(b) The director shall prepare and issue or make available with each sample ballot for a special election the statement provided for in AS 24.08.037 of the scope of each project included in a proposed general obligation bond issue creating a state debt for capital improvements that is submitted to the electorate for ratification under AS 15.15.030(11). The statement of scope for each project shall be the same statement included in the authorization bill. When a ballot proposition is submitted to the voters at a primary or a special election, a statement the same as that provided for in the election pamphlet under AS 15.58.020(a)(6) shall be made available with each sample ballot.
(c) The director shall provide materials, forms, and supplies for each polling place, including information regarding the date of the election and hours the polling place will be open, instructions on how to cast a questioned ballot, instructions for first-time voters who initially registered by mail, general information on voting rights, prohibitions on acts of fraud and misrepresentation, and whom to contact to report violations.

Sec. 15.15.050. Distribution of election materials. The director shall distribute an adequate supply of sample and official ballots and all other materials, forms, and supplies required for the election to the election supervisors for distribution to chairpersons of election boards in precincts not less than 25 days before the date for the election.

Sec. 15.15.060. Polling places, voting booths, and supplies.    (a) Immediately following the appointment of the election board, the election supervisor in conjunction with the election board chair shall secure polling places for holding the election, suitable ballot boxes that will assure security, and an adequate number of voting booths or screens, national flags, pens, and pencils. At every polling place, at least one voting booth shall be furnished and not less than one voting booth or screen shall be furnished for each 100 votes or fractional part of 100 votes cast in the previous election. At every polling place, at least one-half of the voting booths used shall be not less than six feet in height, enclosed on three sides, and provided with a curtain extending from the top of the voting booth to within approximately 30 inches of the floor. The curtain of the voting booth must conceal the voter while voting. The election supervisor and the election board chair may, in an emergency, secure an alternate location for a polling place.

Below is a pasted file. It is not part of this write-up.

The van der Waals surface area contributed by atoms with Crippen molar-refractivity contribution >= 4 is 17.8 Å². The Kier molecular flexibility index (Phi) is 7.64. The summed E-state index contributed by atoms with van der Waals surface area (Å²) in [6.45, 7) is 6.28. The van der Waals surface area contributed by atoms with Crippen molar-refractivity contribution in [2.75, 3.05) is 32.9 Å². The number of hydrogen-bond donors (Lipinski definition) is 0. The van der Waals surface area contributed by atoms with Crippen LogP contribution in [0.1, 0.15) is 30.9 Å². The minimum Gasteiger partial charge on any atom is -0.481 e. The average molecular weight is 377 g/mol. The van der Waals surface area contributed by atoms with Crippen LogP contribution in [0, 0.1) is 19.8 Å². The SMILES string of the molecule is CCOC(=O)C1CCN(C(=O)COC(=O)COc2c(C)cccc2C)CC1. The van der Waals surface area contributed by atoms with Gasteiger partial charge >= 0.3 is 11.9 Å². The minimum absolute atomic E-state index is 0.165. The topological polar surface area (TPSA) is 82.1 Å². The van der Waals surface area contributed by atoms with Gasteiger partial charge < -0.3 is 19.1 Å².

(b) To assure administrative economy and to protect the secrecy of the ballot, the director may adopt regulations prescribing
(1) the type of polling place for holding the election;
(2) the requirements regarding ballot boxes, voting screens, national flags, and other supplies; and
(3) subject to the specifications of (a) of this section, the requirements regarding voting booths.
(c) The director shall pay the cost of necessary election expenses incurred in securing a place for holding the election, a suitable ballot box, and an adequate number of voting booths, screens, national flags, and other supplies. The national flag shall be displayed over or near the entrance of each polling place.
(d) When the director determines that there is an area in the state where a voter may be confused as to the voter’s correct precinct polling place, the director shall provide each polling place in that area with maps and materials that indicate house district boundaries, precinct boundaries, and polling places.

Sec. 15.15.070. Public notice of election required.    (a) The director shall give and is authorized to contract to give full public notice of the election. The director may select a manner reasonably calculated to give actual knowledge of the election to the voters.
(b) The notice shall be given by publication at least twice in one or more newspapers of general circulation in each of the four judicial districts. The printed notice must specifically include the date of election, the hours between which the polling places will be open, the offices to which candidates are to be nominated or elected, and the subject of the propositions and questions that are to be voted on.
(c) Public notice shall also be given by posting notices in those communities that do not have newspapers of general circulation where posting of notice is considered necessary by the director. The posted notice must specifically include the date of election, the location of the polling places, the hours between which the polling places will be open, the offices to which candidates are to be nominated or elected, the subject of the propositions and questions that are to be voted on, and other information considered necessary by the director.